|[Pieter Breugel the Elder, |
Portrait of an Old Woman, 1563]
--Book of Common Prayer, from Eucharistic Prayer C
I would like to finish this series of posts with a story about what the Eucharist meant to me during a difficult time about 20 years ago.
My mother had suffered a series of small strokes. She had Alzheimer's Disease as well, and she was seriously depressed. I had moved her into a nursing home near my house so I could visit her frequently.
At that time I was going to Mass almost daily. I needed the solace of the quiet half hour every morning. When my parish offered to train people who wanted to become ministers of communion (parishioners who help distribute the bread and wine), I signed up.
Holding up the consecrated bread and saying "The body of Christ" was easy, as was handing the cup to each person in line so they could drink from it. But some parishioners prefer to have the bread placed directly in their mouths, and that's trickier. The idea is to put it gently on their tongue without getting bitten.
We practiced with one another, the pretend communicant opening her mouth and, ideally, sticking out her tongue; the pretend minister of communion laying the host on it. When we got the hang of it, our training session concluded, and I drove directly to the nursing home to visit my mother.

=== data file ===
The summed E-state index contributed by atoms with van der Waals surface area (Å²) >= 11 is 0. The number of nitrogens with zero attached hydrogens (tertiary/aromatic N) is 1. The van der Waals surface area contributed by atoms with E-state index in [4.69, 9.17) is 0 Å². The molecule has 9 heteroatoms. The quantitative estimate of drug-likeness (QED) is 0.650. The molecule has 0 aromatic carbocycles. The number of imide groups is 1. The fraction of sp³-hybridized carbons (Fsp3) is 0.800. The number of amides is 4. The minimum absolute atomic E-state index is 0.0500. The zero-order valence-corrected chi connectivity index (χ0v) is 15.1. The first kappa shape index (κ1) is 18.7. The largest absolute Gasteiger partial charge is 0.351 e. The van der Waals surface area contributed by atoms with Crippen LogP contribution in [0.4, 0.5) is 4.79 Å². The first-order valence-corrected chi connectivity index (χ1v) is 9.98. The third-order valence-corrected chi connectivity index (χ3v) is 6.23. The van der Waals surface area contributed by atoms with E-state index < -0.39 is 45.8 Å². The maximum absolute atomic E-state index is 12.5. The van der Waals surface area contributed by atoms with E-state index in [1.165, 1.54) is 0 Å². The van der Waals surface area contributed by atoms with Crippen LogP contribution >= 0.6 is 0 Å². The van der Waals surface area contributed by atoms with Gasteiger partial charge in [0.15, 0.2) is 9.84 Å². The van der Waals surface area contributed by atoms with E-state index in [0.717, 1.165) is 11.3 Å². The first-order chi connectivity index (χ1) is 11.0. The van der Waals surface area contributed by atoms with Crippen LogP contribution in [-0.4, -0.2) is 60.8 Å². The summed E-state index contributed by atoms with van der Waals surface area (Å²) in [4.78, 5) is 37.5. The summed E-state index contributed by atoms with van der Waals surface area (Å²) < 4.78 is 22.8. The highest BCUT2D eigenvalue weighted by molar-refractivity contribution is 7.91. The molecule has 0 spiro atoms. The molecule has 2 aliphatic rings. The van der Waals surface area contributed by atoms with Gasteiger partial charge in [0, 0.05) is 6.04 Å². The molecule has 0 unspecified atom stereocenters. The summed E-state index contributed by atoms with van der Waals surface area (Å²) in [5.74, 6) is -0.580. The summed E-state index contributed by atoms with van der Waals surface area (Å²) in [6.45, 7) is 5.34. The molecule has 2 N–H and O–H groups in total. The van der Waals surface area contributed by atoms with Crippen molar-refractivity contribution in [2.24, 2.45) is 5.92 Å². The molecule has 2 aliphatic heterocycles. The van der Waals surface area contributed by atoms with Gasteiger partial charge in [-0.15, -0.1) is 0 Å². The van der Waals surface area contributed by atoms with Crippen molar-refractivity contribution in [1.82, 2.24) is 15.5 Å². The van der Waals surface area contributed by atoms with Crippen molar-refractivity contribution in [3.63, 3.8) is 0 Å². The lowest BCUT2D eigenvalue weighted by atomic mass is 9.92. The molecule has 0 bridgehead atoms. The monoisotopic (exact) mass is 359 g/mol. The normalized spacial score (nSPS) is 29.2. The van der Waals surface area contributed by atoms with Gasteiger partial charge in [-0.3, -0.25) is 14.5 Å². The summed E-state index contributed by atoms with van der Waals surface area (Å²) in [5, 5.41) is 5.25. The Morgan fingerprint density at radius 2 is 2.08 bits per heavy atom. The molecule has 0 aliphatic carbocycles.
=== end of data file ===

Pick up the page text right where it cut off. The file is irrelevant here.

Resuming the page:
It was dinnertime at Sandalwood. Mother was in a wheelchair at her table, unable to feed herself, able to swallow only with difficulty. I was not good at getting her to eat, but no attendant was available. So I sat down next to her and picked up a spoon.
I dipped the spoon in the strained spinach and held it up for her to see. She opened her mouth. I put the spinach on her tongue.
I almost said, "The body of Christ."
As I think back on that moment, I see layers upon layers of symbolic meaning. I'm not going to list them or explain them. I'll just say that as I fed spinach to my mother, I suddenly understood a lot more about what I'd been doing in church just 30 minutes earlier.
This is the last in a series of short posts especially for people who attend St Barnabas Episcopal Church in Glen Ellyn, IL, where I led or will lead conversations about food on September 22, September 29, and October 6. I posted about food every weekday between September 13 and October 4. The first post in the series is here.